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They lined the banks when the river stopped flowing


By Stephen Maher- World staff writer (unknown date)


It was said to be just the second time in the Columbia River’s history that the river’s mighty waters ceased to flow.
But unlike 1872 when a huge cliff gave way during an earthquake, stopping the river near Entiat, the closing of Rock Island Dam’s east-channel spillways was a bit more planned.
It also was witnessed by far more people.
Newspaper accounts of the Feb. 10, 1932, event paint a bizarre picture of more than 1,000 people lining the river bank, waiting for the water to stop flowing, and hundreds more eager to check out the momentarily dry riverbed downstream.
When the flow stopped, federal officials and engineers wearing hip boots and wading through falling water levels checked the dam’s tailrace. They were joined by those searching for other items.

Among the searchers were amateur gold seekers who scurried about the river bed sands. Others came armed with pitchforks and gunnysacks, hoping to locate stranded eels and other fish.
Talk that a safe inside the Great Northern Railway mail car, which plunged into the river years before, could be found brought out even more searchers.
The Wenatchee World reported people “were strung out along the shore for a mile or more downstream” in search of the mail car and safe. But “no reports of the missing fortune car having been found” were ever received.
Curiosity and searchers aside, the dropping of the gate over the spillway was the culmination of years of work and planning for the dam, the first built on the Columbia.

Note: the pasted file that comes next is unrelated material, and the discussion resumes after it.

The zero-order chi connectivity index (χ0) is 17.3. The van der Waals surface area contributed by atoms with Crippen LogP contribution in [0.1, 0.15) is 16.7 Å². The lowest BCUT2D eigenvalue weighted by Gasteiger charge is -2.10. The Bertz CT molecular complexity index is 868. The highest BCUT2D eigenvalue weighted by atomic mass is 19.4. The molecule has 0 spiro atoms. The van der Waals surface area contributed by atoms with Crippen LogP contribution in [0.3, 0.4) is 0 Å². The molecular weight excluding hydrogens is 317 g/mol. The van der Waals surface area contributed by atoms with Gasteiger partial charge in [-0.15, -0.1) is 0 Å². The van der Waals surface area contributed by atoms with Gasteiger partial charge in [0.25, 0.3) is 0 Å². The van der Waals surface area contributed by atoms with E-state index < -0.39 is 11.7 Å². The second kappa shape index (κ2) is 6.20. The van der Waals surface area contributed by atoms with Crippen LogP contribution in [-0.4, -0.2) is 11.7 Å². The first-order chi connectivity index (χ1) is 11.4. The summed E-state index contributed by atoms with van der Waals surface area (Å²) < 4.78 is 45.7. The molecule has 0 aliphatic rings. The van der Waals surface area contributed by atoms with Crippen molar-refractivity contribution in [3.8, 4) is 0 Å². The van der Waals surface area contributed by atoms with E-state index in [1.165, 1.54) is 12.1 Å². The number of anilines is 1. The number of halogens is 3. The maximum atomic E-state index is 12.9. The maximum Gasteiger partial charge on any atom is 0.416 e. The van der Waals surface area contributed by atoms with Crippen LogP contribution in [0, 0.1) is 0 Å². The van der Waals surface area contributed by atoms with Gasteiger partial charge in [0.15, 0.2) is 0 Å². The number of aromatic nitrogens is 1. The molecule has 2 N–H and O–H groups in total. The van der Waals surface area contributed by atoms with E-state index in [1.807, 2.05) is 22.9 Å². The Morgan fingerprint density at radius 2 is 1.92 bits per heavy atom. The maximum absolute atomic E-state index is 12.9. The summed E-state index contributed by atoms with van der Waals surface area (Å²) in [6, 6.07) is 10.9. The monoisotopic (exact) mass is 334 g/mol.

In October 1920, The World printed an article headlined, “Discuss big power project-ask that Rock Island power be held for public.” The article went on to say that James J. O’Sullivan-later of Grand Coulee Dam fame-had completed a feasibility study showing such a project could provide power for Wenatchee and irrigate 20,000 acres “of very high class land” at East Wenatchee and Moses Coulee.
Little was heard of the project again until 1928 when Puget Sound Power and Light Company filed an application with state officials for the construction of a dam. The company estimated construction costs would reach $10 million.
Reaction from government officials, orchardists and businessmen was swift and positive. The chief engineer with the Federal Power Commission called the dam “the first step in the development of waterpower possibilities along the entire river.”
In January 1930, work on the dam began. A month later, the first crib for one of two cofferdams was put into place. In April, both coffer dams were completed and in July the first concrete was poured.
Peak construction occurred during fall 1930 when 2,200 men were employed for work on the powerhouse. The influx of workers also brought about construction of a camp at Rock Island although many of the workers lived elsewhere.
On Nov. 17, 1931, two of the dam’s generators began producing power. The Wenatchee World reporter covering the event wrote the generator rooms’ “tiled walls are clean and spotless as the kitchen of the most fastidious housewife, the only noise is the soft whirr of the revolving machinery.”